Skin rejuvenation: which treatments are the most effective?
PUBLISHED: 10:22 13 July 2020 | UPDATED: 10:35 13 July 2020
Aesthetics expert, Dr Kim Prescott, discusses popular non-surgical skin rejuvenation treatments as well as the latest regenerative medicine and skincare options.
Q: Can you tell us about your background as an aesthetics doctor?
I qualified as a medical doctor in 1999 and first found myself using some of the procedures I employ in aesthetics when I worked in palliative care: botulinum toxin can be used for symptom control, and dermal filler was used to combat some of the side-effects of antiretroviral drugs.
Friends then started asking for facial rejuvenation treatments encouraging me to do further training in this field, and I also began working with a group that helped restore self-esteem and confidence in women who had experienced trauma, abuse or cancer.
When my daughter started school, I gave up my full-time post as a hospital consultant to become a part-time university lecturer and opened a private practice focusing on scientific skincare, medical weight loss and aesthetics. I continue to lecture in dermatology and advanced aesthetics, and also train medical practitioners in advanced aesthetics techniques.
Q: Why is a holistic approach to skincare treatment important for aesthetics practices?
It is essential to address nutrition, skin health and hormones alongside advanced treatments. The skin is the largest organ in the body and reflects your overall state of health. For the best results you need to produce collagen and elastin in the skin – and to do this, you need adequate stores of the building blocks of collagen, e.g. vitamin C and zinc.
I usually suggest starting with particular skincare ingredients and offer nutrition advice for good skin. This approach helps encourage optimal collagen production when someone undergoes skin rejuvenation treatments in the clinic, such as microneedling, PRP facials, radio frequency skin tightening or a combined treatment along the lines of the non-surgical Pyramid FaceLift which involves RF microneedling and skin resurfacing.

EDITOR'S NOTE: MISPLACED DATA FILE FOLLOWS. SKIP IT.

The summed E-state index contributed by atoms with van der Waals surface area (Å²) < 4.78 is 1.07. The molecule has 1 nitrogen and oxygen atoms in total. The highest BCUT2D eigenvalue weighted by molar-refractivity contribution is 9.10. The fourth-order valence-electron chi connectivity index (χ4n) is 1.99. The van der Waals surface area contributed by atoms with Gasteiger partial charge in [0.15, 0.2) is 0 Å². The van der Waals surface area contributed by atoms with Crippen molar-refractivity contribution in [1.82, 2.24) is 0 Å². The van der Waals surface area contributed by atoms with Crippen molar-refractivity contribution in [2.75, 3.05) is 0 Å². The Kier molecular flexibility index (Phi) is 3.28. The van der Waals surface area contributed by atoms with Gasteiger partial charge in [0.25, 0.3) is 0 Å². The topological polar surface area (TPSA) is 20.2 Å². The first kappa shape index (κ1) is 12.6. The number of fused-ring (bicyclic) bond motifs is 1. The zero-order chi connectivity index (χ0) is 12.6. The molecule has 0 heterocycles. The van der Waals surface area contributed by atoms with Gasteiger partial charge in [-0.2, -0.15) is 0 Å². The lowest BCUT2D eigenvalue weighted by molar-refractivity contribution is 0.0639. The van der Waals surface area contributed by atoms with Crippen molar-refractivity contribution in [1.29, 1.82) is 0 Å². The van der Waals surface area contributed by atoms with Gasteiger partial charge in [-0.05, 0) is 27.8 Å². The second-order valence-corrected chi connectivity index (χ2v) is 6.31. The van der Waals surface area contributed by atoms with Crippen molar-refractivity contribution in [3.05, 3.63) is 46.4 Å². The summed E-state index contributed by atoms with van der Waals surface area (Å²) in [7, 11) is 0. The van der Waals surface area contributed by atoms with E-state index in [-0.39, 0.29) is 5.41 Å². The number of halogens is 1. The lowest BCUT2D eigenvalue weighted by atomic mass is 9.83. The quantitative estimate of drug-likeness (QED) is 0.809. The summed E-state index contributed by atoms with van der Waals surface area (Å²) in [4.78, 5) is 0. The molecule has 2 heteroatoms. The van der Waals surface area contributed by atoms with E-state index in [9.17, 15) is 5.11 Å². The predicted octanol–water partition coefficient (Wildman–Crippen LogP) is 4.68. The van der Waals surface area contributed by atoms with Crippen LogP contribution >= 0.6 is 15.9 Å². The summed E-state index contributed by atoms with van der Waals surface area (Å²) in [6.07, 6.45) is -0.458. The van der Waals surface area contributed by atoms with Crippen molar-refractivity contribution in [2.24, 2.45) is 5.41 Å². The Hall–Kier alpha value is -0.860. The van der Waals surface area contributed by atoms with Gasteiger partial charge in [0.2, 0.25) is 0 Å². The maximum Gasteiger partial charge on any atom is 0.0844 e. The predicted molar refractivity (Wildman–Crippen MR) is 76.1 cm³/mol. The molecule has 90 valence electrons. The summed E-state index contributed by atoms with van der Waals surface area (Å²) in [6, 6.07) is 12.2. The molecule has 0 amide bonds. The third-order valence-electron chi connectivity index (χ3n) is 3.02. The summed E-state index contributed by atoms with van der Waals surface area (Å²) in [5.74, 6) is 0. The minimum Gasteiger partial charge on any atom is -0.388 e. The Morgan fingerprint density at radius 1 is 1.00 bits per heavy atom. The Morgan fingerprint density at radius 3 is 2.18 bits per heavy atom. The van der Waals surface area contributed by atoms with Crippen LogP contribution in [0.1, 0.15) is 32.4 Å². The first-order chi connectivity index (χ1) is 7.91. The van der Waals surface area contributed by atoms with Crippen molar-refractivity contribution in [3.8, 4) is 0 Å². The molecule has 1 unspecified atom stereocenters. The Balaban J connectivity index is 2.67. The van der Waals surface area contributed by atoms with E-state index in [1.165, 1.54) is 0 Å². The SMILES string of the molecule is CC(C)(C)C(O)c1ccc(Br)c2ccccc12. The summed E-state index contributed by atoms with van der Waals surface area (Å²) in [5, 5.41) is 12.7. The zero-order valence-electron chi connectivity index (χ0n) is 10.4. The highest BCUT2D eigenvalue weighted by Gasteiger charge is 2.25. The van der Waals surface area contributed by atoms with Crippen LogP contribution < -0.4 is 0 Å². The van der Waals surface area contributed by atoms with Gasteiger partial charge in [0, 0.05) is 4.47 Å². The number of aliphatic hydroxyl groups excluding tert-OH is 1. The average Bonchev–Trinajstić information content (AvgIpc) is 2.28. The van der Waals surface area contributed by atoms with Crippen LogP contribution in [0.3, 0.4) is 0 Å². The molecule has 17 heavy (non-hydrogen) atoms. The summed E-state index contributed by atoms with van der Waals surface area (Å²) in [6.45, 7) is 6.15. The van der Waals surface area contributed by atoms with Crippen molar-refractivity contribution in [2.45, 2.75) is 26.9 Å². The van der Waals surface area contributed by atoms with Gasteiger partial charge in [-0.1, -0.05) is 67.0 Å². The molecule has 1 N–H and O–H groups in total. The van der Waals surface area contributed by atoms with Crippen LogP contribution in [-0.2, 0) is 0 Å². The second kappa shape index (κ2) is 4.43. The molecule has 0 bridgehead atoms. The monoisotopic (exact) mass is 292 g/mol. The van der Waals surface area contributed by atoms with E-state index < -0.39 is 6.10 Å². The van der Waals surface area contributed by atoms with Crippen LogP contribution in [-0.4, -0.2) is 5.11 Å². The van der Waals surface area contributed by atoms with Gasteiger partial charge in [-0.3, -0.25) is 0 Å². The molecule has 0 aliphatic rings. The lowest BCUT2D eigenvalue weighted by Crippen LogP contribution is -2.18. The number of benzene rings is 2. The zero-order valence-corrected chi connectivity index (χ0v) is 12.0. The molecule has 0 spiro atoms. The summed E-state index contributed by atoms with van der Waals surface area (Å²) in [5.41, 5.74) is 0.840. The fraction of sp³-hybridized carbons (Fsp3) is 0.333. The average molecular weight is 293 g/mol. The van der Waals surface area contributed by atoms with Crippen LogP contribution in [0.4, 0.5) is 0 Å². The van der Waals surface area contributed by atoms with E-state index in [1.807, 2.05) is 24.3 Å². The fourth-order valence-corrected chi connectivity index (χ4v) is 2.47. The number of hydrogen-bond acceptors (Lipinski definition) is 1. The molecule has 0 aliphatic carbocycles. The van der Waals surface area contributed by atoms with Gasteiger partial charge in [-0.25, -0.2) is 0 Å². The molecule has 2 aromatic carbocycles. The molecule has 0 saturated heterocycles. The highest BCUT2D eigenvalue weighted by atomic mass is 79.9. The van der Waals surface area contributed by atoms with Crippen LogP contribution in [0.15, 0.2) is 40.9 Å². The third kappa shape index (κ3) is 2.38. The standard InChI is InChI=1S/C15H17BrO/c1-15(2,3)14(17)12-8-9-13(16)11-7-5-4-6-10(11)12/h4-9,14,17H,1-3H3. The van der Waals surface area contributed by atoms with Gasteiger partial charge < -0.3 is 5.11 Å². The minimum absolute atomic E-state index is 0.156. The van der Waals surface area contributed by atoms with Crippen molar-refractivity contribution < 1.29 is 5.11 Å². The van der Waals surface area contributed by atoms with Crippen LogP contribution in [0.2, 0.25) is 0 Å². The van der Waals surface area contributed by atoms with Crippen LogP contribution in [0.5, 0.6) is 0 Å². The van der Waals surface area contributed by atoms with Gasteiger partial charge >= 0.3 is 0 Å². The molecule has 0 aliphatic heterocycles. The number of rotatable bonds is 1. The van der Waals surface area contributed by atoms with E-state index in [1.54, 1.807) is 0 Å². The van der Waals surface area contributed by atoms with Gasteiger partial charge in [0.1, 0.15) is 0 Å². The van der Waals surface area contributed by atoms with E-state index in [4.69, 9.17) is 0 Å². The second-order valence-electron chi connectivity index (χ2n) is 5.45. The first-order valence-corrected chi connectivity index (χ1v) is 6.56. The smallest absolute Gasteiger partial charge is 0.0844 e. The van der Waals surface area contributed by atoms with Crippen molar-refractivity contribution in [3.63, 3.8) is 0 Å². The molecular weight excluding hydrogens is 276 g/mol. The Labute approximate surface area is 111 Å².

Q: Who are those seeking facial rejuvenation and other treatments today?
My patients tend to be women and men looking for non-surgical skin treatments that are going to give results based on good scientific studies or extensive experience, rather than simply promoted on social media.
I am often asked how to rejuvenate damaged face skin and reduce wrinkles and other signs of aging by people who have had significant sun exposure over the years, including sportsmen and women, gardeners and sun-worshippers.
There is growing concern about using dermal fillers so patients are increasingly asking me about other options, for example using their own plasma (PRP and PRF) in facial regenerative treatments.
Q: For what other reasons might patients seek skin rejuvenation and regenerative treatments?
Some are looking for restorative treatments or whole body rehabilitation after illness, chemotherapy or periods of stress. Younger patients tend to be interested in “prejuvenation” – the prevention of ageing. Male patients often visit the clinic for hair restoration treatments, cryotherapy removal of skin tags or benign skin lesions.
Q: What skin rejuvenation treatments do you find give the best results?
It varies from patient to patient, which is why it is so important to be seen by an experienced medical practitioner.
The bespoke Pyramid MD FaceLift, including personalised skincare and adjunctive treatments, such as LED phototherapy, PRP or 24 carat Aquagold® infusion facials, deliver great results. Standalone Aquagold® treatments, also known as Hollywood “Golden Cocktails,” are also extremely popular at the moment.
To find out more visit drkpclinic.co.uk or call 07394 567325.